Limoncello? How to make it yourself
Shout out if you don’t like Limoncello.
I thought so.
Limoncello is an Italian lemon digestif, these days produced in Italy wherever lemons grow. Its origins are probably from around the Amalfi Coast of Campania, south of Napoli. There, the large oval and sweet Sorrento lemon called Femminello Santa Teresa has a zest unusually high in lemon oil.
Many Italian families would have recipes passed down through generations, and it’s been commercialised for a century or more. A bottle will be between £20 and £30 in the UK. Luxardo makes a good example but there are many others, including brands from the Amalfi coast.
Why not make Limoncello yourself at home? Fatto in Casa, you might say. It’s quick and easy. It’s also much cheaper, fun to do and tastes better than many a commercial brand.
Quite honestly, using any good quality lemon is fine, as long as it is unwaxed. Traditionally, grain spirit or clear un-aged Grappa would provide the alcohol. However, a neutral spirit like Vodka is an ideal substitute.
- Four unwaxed lemons
- 750 ml bottle of 40% Vodka
- 560 g caster sugar
- 525 ml boiling water
Pare the zest from the lemons. Make sure to remove any white pith, which is bitter. Keep those lemons for use elsewhere.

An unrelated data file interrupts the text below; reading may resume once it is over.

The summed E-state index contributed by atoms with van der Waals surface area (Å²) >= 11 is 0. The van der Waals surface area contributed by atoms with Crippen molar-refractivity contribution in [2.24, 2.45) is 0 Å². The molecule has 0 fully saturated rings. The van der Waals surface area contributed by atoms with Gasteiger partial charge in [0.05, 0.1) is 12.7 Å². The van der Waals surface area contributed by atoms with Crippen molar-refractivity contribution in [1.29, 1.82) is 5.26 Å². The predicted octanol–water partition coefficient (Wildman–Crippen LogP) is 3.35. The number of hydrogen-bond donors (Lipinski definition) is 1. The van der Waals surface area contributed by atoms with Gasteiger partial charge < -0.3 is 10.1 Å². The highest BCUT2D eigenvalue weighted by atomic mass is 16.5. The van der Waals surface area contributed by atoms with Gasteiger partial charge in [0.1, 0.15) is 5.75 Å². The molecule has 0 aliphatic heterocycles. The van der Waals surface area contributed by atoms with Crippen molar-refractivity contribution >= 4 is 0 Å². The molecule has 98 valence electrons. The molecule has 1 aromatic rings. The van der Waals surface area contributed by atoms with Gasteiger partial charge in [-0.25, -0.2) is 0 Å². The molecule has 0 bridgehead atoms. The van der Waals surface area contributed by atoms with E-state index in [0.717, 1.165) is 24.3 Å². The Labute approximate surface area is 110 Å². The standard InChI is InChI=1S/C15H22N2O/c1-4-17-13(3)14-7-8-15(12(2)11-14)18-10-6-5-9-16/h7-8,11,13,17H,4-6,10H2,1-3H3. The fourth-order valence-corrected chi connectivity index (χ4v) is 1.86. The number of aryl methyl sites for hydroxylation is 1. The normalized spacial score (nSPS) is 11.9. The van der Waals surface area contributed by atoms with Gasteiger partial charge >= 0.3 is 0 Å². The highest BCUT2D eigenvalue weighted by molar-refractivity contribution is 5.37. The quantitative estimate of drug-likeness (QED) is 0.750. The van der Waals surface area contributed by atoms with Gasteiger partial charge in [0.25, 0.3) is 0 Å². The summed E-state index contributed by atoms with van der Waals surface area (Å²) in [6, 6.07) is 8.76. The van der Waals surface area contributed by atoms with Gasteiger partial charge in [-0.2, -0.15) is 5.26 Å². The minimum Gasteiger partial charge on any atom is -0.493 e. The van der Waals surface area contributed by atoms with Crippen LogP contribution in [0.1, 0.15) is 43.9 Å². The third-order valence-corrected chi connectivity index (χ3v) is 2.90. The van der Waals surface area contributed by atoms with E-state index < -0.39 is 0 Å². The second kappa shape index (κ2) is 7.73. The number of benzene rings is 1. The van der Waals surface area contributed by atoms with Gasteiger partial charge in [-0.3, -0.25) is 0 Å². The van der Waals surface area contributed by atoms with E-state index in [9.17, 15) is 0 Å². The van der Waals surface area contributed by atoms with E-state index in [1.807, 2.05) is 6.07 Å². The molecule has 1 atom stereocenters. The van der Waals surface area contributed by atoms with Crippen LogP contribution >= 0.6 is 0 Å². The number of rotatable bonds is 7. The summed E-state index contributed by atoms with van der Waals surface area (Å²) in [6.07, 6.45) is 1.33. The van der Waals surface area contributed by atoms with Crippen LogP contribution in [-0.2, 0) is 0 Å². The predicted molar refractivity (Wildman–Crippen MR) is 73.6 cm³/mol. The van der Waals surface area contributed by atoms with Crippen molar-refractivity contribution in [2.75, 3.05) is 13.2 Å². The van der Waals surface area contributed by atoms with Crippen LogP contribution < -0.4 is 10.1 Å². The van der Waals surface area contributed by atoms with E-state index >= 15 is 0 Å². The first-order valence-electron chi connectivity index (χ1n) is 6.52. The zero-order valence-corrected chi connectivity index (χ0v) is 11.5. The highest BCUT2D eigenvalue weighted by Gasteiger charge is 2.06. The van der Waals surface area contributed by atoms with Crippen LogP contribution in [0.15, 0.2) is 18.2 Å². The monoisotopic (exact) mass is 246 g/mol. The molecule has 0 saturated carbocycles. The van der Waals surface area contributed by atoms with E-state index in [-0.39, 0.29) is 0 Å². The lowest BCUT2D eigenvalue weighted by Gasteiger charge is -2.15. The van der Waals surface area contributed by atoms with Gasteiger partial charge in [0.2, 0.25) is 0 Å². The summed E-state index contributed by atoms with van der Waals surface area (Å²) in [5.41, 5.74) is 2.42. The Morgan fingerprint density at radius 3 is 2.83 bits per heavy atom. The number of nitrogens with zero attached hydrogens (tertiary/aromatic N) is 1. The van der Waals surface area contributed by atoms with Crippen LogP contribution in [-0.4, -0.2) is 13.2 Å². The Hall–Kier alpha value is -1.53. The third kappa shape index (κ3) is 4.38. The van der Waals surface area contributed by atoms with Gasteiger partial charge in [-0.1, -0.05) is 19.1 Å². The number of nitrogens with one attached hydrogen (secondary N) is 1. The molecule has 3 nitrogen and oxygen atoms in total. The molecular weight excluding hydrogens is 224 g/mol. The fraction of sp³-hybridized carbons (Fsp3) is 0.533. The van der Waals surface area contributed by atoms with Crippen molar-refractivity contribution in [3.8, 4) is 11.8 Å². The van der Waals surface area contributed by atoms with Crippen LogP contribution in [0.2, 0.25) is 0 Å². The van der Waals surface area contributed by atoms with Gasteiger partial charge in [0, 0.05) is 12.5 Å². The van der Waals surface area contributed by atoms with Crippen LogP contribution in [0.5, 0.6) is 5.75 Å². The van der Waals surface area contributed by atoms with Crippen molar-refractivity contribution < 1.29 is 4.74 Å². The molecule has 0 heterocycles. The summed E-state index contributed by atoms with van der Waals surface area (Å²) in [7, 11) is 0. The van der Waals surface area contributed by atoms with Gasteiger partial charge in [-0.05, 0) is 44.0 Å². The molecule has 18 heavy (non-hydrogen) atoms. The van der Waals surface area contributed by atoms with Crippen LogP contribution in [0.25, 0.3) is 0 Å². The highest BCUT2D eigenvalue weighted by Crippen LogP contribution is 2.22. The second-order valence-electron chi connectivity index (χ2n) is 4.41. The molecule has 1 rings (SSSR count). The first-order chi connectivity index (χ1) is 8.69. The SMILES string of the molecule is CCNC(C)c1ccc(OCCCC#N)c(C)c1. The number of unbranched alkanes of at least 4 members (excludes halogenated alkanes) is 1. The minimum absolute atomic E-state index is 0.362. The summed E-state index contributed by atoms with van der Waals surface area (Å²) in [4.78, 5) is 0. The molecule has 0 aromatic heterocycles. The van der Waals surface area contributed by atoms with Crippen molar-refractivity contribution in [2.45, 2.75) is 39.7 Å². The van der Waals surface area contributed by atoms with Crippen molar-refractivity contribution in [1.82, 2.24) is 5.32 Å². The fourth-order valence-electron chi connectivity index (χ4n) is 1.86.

Now cut the lemon zest into thin strips. Put these into a large, clean jar and then pour the vodka over. Don’t worry about using expensive vodka, cheap is good.
Cover the jar with a tightly fitting lid and leave for a week to steep. Kilner jars are ideal for the job. Shake the jar each day, and the liquid will begin to turn yellow, and the peel loses its colour. Keep it in a cool dark place.
After a week, put the caster sugar in a heatproof bowl and pour the boiling water over it. Stir until the sugar has fully dissolved, creating a syrup. Now add the vodka and lemon peel mixture and leave for a further week to blend. Again, shake the jar each day.
Strain the new Limoncello through muslin or a coffee filter into sterilised bottles using a funnel. Then seal tightly under cork or screwcap.
The resulting Limoncello will be clear and about 25% abv in strength. The result will be explosive and refreshing. It’s not overly sweet, as the sugar balances the acidity. Ecco qui!
Feel free to experiment with infusion and storage times. This recipe takes two weeks, but taking longer should produce even better results.
I recommend using small bottles because the Limoncello has no added preservative so will gradually deteriorate. Keep it in the fridge after opening.
However, if you prefer a sweeter Limoncello, experiment with increasing the amount of sugar syrup. Upping the sugar will also increase the viscosity. It may even turn the liquid cloudy (in the same way as water clouds Raki, Pastis or Ouzo). Do not be alarmed if this happens!
If you like this recipe, try substituting the lemon peel. Use the zest from five limes (Limecello) or two large oranges (Arancello).
On its own, as a digestif serve ice-cold, even from the freezer.
Add lemonade, sparkling water or Prosecco for a longer summer drink.
Pour over fruit salads or ice cream for a delicious dessert.
Various Cocktails use Limoncello too. Try a Limoncello Collins: Gin, Limoncello and Soda water over ice.
Just remember, when life brings you lemons, make Limoncello.
And if you’d like to try making your own Cassis, look no further than here.